A pandemic waiting to happen: Covid in rural India
Driver bhaiya lives in a very small village in Maharashtra. He recently lost his pregnant sister to Covid. He is, however, convinced that the reason is the local ghost- the villagers are sure that since she went out after 11 PM, she must have seen the ghost. Her death is justified, according to them. While this story may be difficult to digest this, it actually happened in a first-degree connection.
Lack of awareness, is however, just one of the reasons for the climbing covid cases in rural India. The second wave of Covid in India is fast spreading to rural districts, with nearly half the cases coming from rural areas. Most of these areas lack the necessary infrastructure to tackle the pandemic. It is also safe to assume that these numbers are under-reported.
Nearly half of the cases are coming from rural India
The second wave of Covid in India is fast spreading to rural districts, with nearly half the cases coming from rural India. Most of these areas lack the necessary infrastructure to tackle the pandemic. It is also safe to assume that these numbers are under-reported.
The share of rural districts in Covid cases is surging again, with over 48% of the cases coming from rural areas in May.
533 out of the country’s 700-plus districts are now reporting a test positivity rate of more than 10 per cent.
It is also important to understand that this is different from the first wave in the country. The intensity of the virus in the first wave was low. Fewer people needed oxygen support and ventilators. Moreover, the central government had imposed a strict lockdown. That helped in isolating the villages from the metro cities.
However, treating patients infected with the new variant of Covid needs medical infrastructure to survive. Be it oxygen cylinders, injections, or ventilators. In the second wave, 15% of all deaths have been from rural areas.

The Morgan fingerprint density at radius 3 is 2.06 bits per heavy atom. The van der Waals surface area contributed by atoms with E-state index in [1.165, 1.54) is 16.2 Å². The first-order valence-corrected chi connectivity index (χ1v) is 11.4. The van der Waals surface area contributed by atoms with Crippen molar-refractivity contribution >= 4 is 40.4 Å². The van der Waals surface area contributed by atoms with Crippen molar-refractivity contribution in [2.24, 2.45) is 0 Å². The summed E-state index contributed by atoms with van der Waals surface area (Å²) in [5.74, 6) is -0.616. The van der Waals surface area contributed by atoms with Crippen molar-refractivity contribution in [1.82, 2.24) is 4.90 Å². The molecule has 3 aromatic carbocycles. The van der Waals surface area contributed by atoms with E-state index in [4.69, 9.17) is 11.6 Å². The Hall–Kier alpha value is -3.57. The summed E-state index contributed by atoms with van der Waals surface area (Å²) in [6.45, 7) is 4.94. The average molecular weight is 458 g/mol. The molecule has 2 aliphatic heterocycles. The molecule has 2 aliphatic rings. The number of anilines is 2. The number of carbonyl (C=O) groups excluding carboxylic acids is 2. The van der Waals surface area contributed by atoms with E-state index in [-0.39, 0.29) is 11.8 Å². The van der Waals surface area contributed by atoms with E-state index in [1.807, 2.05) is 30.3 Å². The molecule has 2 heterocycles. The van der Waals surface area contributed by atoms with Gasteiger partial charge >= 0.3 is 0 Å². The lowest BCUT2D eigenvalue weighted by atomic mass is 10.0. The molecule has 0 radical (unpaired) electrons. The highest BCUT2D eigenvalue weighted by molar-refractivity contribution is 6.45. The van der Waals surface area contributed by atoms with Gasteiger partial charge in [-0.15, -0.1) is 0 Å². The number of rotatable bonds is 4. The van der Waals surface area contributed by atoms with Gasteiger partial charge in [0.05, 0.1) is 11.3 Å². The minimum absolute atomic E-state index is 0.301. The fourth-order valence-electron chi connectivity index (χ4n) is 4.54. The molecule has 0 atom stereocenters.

The situation gets compounded by the fact that most of the medical infrastructure is in the urban areas, where critical patients from the rural areas are heading to in the hope of finding treatment. Of the 819 Covid treatment centres, only 69 are located in the rural areas. Of the total 21,637 isolation beds in the state, only 3,039 are in the rural areas. That is 8–14% of resources for over 65% of the population.
With the lifted restrictions, more daily wage workers need to leave their houses, often not wearing masks or maintaining social distancing, given the type of work they have to undertake.
While rural workers have to bear the brunt of the second wave, without having the luxury of working from home, they also face the worse end of the stick in vaccinations. Most workers do not have access to or are not well equipped with the use of laptops and mobile applications to book the very limited vaccine slots.
In some areas such as Bangalore, the privileged population is finding loopholes by booking slots in Rural Bangalore, taking away resources from those who need it the most.
Moreover, with telegram groups and Paytm APIs, the elite get an even better chance of getting a vaccine faster and from the comfort of their homes. It doesn’t help that the interface is only in English.